The Best Hydrangeas from the Better Homes & Gardens Test Garden
We love these versatile shrubs for their big, long-lasting flowers. Here are the most beautiful varieties we've been trying out.
Hydrangeas always make a statement with their profusion of flowers that last from summer into fall. There are a few main types of hydrangeas you'll commonly find in gardens, known as bigleaf, oakleaf, panicle, and smooth hydrangeas. You may also see mountain and climbing hydrangeas. Every year, exciting varieties of these types debut in garden centers and online nurseries, and here in the Better Homes & Gardens Test Garden, we try out a few new ones, along with tried-and-true favorites to evaluate their performance. Though it's tough to decide which ones are the best of the best, these are our top picks for best-blooming hydrangea varieties that reliably look spectacular year after year without a lot of care.
This bigleaf hydrangea (Hydrangea macrophylla) variety is part of the Endless Summer series and is one of the best blooming hydrangeas since it blooms so early. Starting in late spring, this tidy, 3- to 5-foot-tall shrub is covered with creamy white mophead-type flower heads that are tinged with soft pink. While it will grow in full sun, it appreciates afternoon shade in warmer regions. And though it is hardy to USDA Zone 4 through 9, it may need some winter protection like a thick layer of mulch around the stems in colder areas.
A newer variety of panicle hydrangea (Hydrangea paniculata), Fire Light has so much going for it. For starters, its white flowers turn a rich, reddish-pink as they bloom from summer to fall. This plant grows about 8 feet tall in sun to part shade and has strong stems that won't flop over despite the weight of its football-size flower heads. It is also very hardy, overwintering in Zones 3-8.
Oakleaf hydrangeas (Hydrangea quercifolia) make unique, cone-shape additions to shady woodland gardens, thanks to their stand-out white flowers that bloom in late summer and take on dusky-rose hues in the fall. This variety stands out both for its double flowers and for its pointed (not rounded) petals. "Fall leaf color on oakleaf hydrangeas is a bonus," says Sandra Gerdes, manager at the Better Homes & Gardens Test Garden. It gets about 8 feet tall and is hardy in Zones 5-9, though it may need winter protection in colder regions.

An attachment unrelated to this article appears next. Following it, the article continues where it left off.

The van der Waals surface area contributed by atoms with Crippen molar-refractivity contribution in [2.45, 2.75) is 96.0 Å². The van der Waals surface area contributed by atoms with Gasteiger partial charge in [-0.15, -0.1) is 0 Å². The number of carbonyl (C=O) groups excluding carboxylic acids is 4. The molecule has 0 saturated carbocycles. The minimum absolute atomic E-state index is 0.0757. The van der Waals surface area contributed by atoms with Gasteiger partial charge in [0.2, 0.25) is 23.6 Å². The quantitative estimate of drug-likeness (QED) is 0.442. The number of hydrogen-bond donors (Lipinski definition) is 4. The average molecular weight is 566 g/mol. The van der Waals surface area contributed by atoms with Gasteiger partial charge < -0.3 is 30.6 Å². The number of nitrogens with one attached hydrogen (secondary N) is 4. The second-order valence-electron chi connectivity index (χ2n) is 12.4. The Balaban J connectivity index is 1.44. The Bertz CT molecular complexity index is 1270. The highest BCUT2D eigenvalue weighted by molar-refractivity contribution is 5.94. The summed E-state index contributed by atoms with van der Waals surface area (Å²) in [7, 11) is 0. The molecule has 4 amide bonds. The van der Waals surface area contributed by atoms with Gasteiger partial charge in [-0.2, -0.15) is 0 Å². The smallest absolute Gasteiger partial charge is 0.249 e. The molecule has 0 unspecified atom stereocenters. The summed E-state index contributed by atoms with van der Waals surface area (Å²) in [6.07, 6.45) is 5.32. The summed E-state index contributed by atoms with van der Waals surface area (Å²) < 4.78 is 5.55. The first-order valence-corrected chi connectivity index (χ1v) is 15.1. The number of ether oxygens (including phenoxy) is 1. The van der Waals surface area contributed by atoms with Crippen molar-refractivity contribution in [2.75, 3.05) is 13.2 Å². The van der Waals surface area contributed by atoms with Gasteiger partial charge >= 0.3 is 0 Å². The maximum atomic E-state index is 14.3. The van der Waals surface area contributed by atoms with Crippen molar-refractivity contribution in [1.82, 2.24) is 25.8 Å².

If you're looking for big-as-your-head blooms, this is one of the best hydrangea varieties for you. This smooth hydrangea (Hydrangea arborescens) has truly incredible white flower heads that can reach 12 inches across and last all summer into fall. It also boasts sturdy 4- to 6-foot-tall stems that won't flop over under all those hefty flowers. The most abundant floral show happens when this hydrangea is planted in full sun, Gerdes says, but she adds that in the Test Garden, it's still quite pretty in a part-shade location. It is hardy in Zones 3-9.
Blooming from late summer into fall, this classic type of panicle hydrangea produces a profusion of huge, conical, white flowers tinged with light green that slowly age to reddish pink. It grows about 8 to 10 feet tall in full sun or part shade. "This variety is tough, cold-hardy, and doesn't mind a hard pruning if needed," Gerdes says. It is hardy in Zones 3-8.
This dwarf oakleaf hydrangea features golden foliage that turns a mellow crimson in fall. Its color is brightest when planted where it gets morning sun but it will still shine in a full shade garden. Its cone-shape, white flowers appear in midsummer. "Even though extremely cold winter temperatures may cause the flower buds to die, resulting in little or no bloom for the next year, we don’t mind because the foliage is so attractive," Gerdes says. It grows 3 to 4 feet tall and is hardy in Zones 5-9.
A dwarf variety of panicle hydrangea, Little Quick Fire, grows 3 to 5 feet tall and typically blooms a month earlier than other hydrangeas of its type. The flowers start out white when they open in early summer, then blush pink in sun or part shade. Its shorter stature is just right for smaller gardens or containers. It's hardy in Zones 3-8, and when winter arrives, sink the pots into the ground or place them in an unheated garage surrounded by mulch for insulation to keep the roots from getting too cold.
The name says it all about this variety of mountain hydrangea (Hydrangea serrata). Tiny Tuff Stuff grows only 2 feet tall and blooms profusely despite heat and cold. But it gets even better because its lacecap-style flowers are stunning all summer long. They can be pastel blue, pink, and white, depending on your soil pH. "The flowers look delicate but are long-lasting and eye-catching," Gerdes says. Plus they often rebloom later in the season after its first flush of flowers. It is hardy in Zones 5-9.
These are just a few of our favorite types of hydrangeas in our Test Garden this year. But of course, there are many more hydrangea species and varieties, each offering their own winning characteristics—so go ahead and try a few! They make long-blooming accent plants in a garden bed, or you can try growing a row of them to make a colorful, low-maintenance hedge. Smaller varieties even make excellent choices for containers.